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SUPERHYDROPHOBIC SPRAY A MUST HAVE!

SUPERHYDROPHOBIC SPRAY A MUST HAVE!

Keeping your clothes clean and dry in a zombie pandemic could be the difference between life and death. Dirt reduces the fabric’s natural insulation qualities, and wearing wet clothing at night or in winter will turn you into a human Popsicle in no time flat.

Cotton will suck your body heat if it gets wet, even from your own perspiration, and is commonly known as the “death fabric” in survivalist circles. But cotton is also the most common natural fabric, so undoubtedly many of us will be wearing it when the dead rise.

That’s why we love this superhydrophobic spray that can keep any surface completely dry. It’s set to hit the market in a few months, and is poised to become the new must-have for any serious zombie survivalist. Thanks to @Arsenul for giving us the heads up.

4 comments

  1. I’ve been a mountain biker for over a decade. I currently race downhill and in the winter ride cross-country to stay fit. I can tell you from experience that in cold weather, cotton IS a death fabric. When I first started riding in cold weather all I had were cotton t-shirts and hoodies.. I was fine on the climbs, my body was exerting itself and I warmed right up. But my shirt was soaking up all my sweat, and after the climb I started to get cold. On the descent I was so cold I could barely ride my bike. Proper dress is essential, the importance cannot be overstated. During the zombie apocalypse, at some point, you will be exerting yourself. As a base layer you want something that will wick the moisture away from your skin, like a polyester mesh, or merino wool shirt. Merino is an amazing natural fabric from New-Zealand. It keeps me dry, and comfortable, and no matter how long I wait between washes I can’t stink it up. If it’s cold out, a fleece is breathable, and provides great insulation. On the outside, use something that will break the wind and repel rain. When the zombies come, your clothing choices will be very different from that of a mountain biker’s on the outside, but against your skin, wear something that will breathe and stay dry, NOT a cotton shirt. Pack lots of socks, and change them often.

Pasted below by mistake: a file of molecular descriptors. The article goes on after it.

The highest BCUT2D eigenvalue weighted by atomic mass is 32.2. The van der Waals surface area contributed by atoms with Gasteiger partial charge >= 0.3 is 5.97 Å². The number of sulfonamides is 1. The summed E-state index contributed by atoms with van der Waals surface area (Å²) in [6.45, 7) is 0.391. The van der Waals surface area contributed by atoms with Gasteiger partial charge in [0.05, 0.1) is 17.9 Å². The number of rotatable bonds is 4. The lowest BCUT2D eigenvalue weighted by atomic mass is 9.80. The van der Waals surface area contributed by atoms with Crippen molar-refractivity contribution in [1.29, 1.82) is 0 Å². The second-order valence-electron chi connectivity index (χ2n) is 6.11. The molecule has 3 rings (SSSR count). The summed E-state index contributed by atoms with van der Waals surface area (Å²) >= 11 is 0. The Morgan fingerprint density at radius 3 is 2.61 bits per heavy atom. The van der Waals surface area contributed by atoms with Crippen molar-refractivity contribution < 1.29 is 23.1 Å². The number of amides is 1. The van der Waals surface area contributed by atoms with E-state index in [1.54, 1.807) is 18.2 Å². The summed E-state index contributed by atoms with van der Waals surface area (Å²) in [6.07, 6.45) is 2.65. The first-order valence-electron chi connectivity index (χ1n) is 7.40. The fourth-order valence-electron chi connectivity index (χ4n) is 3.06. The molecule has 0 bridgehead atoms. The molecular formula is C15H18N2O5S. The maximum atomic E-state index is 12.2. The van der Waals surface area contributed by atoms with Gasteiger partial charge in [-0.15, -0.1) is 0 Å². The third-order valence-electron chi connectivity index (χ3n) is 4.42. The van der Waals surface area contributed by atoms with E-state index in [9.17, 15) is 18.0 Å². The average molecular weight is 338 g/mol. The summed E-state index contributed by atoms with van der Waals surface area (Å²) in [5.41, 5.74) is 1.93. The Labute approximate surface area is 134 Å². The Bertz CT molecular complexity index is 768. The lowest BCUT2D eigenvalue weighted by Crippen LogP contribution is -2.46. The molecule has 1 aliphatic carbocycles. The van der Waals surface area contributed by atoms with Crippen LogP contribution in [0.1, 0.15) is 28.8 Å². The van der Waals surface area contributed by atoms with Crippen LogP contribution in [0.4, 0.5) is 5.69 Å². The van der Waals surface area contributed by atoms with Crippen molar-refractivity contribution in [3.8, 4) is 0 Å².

2. Is this the same product that for $75 they can ‘treat’ your electronics with, like an IPod, that can make it waterproof yet still have the charger or earphones work.

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